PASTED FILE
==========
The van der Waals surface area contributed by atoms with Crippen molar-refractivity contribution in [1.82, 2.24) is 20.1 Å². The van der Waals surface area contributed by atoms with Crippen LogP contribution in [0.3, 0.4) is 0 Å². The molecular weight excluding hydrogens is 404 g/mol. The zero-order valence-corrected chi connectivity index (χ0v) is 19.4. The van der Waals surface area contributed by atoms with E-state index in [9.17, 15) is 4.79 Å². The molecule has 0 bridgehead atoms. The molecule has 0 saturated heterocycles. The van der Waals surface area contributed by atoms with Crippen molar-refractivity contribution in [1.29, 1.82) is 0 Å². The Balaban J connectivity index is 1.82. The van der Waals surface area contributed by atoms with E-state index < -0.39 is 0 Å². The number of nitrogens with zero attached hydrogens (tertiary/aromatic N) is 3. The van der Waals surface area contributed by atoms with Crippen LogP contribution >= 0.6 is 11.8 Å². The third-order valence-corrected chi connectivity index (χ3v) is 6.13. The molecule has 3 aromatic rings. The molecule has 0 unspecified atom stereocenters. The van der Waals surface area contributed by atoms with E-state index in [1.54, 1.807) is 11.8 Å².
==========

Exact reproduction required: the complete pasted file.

The van der Waals surface area contributed by atoms with Crippen molar-refractivity contribution in [1.82, 2.24) is 20.1 Å². The van der Waals surface area contributed by atoms with Crippen LogP contribution in [0.3, 0.4) is 0 Å². The molecular weight excluding hydrogens is 404 g/mol. The zero-order valence-corrected chi connectivity index (χ0v) is 19.4. The van der Waals surface area contributed by atoms with E-state index in [9.17, 15) is 4.79 Å². The molecule has 0 bridgehead atoms. The molecule has 0 saturated heterocycles. The van der Waals surface area contributed by atoms with Crippen molar-refractivity contribution in [1.29, 1.82) is 0 Å². The Balaban J connectivity index is 1.82. The van der Waals surface area contributed by atoms with E-state index < -0.39 is 0 Å². The number of nitrogens with zero attached hydrogens (tertiary/aromatic N) is 3. The van der Waals surface area contributed by atoms with Crippen LogP contribution >= 0.6 is 11.8 Å². The third-order valence-corrected chi connectivity index (χ3v) is 6.13. The molecule has 3 aromatic rings. The molecule has 0 unspecified atom stereocenters. The van der Waals surface area contributed by atoms with E-state index in [1.54, 1.807) is 11.8 Å².